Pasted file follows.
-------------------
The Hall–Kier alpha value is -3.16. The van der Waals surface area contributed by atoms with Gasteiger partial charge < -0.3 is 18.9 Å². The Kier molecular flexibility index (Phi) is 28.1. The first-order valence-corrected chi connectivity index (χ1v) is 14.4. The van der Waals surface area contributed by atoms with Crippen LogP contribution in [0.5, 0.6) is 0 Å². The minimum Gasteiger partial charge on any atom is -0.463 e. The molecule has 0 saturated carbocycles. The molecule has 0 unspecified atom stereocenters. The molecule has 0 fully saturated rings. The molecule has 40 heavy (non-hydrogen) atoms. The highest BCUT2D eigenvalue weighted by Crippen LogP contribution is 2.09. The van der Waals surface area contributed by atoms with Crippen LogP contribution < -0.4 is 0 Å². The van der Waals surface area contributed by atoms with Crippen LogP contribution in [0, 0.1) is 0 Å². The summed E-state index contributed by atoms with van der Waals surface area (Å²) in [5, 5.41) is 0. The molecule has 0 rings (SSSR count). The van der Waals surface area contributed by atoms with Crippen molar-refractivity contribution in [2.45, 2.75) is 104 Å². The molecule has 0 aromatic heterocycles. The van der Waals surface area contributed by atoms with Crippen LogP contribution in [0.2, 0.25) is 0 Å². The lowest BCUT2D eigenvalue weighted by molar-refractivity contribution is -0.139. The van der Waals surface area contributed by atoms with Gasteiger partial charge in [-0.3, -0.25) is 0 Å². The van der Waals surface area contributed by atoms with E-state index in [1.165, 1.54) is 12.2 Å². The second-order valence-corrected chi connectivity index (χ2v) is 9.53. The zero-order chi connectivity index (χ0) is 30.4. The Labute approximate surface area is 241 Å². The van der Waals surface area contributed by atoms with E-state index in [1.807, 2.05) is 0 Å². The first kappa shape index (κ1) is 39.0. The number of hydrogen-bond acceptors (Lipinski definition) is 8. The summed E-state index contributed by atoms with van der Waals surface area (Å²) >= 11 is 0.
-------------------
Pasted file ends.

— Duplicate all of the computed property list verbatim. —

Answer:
The Hall–Kier alpha value is -3.16. The van der Waals surface area contributed by atoms with Gasteiger partial charge < -0.3 is 18.9 Å². The Kier molecular flexibility index (Phi) is 28.1. The first-order valence-corrected chi connectivity index (χ1v) is 14.4. The van der Waals surface area contributed by atoms with Crippen LogP contribution in [0.5, 0.6) is 0 Å². The minimum Gasteiger partial charge on any atom is -0.463 e. The molecule has 0 saturated carbocycles. The molecule has 0 unspecified atom stereocenters. The molecule has 0 fully saturated rings. The molecule has 40 heavy (non-hydrogen) atoms. The highest BCUT2D eigenvalue weighted by Crippen LogP contribution is 2.09. The van der Waals surface area contributed by atoms with Crippen LogP contribution < -0.4 is 0 Å². The van der Waals surface area contributed by atoms with Crippen LogP contribution in [0, 0.1) is 0 Å². The summed E-state index contributed by atoms with van der Waals surface area (Å²) in [5, 5.41) is 0. The molecule has 0 rings (SSSR count). The van der Waals surface area contributed by atoms with Crippen molar-refractivity contribution in [2.45, 2.75) is 104 Å². The molecule has 0 aromatic heterocycles. The van der Waals surface area contributed by atoms with Crippen LogP contribution in [0.2, 0.25) is 0 Å². The lowest BCUT2D eigenvalue weighted by molar-refractivity contribution is -0.139. The van der Waals surface area contributed by atoms with Gasteiger partial charge in [-0.3, -0.25) is 0 Å². The van der Waals surface area contributed by atoms with E-state index in [1.165, 1.54) is 12.2 Å². The second-order valence-corrected chi connectivity index (χ2v) is 9.53. The zero-order chi connectivity index (χ0) is 30.4. The Labute approximate surface area is 241 Å². The van der Waals surface area contributed by atoms with E-state index in [1.807, 2.05) is 0 Å². The first kappa shape index (κ1) is 39.0. The number of hydrogen-bond acceptors (Lipinski definition) is 8. The summed E-state index contributed by atoms with van der Waals surface area (Å²) >= 11 is 0.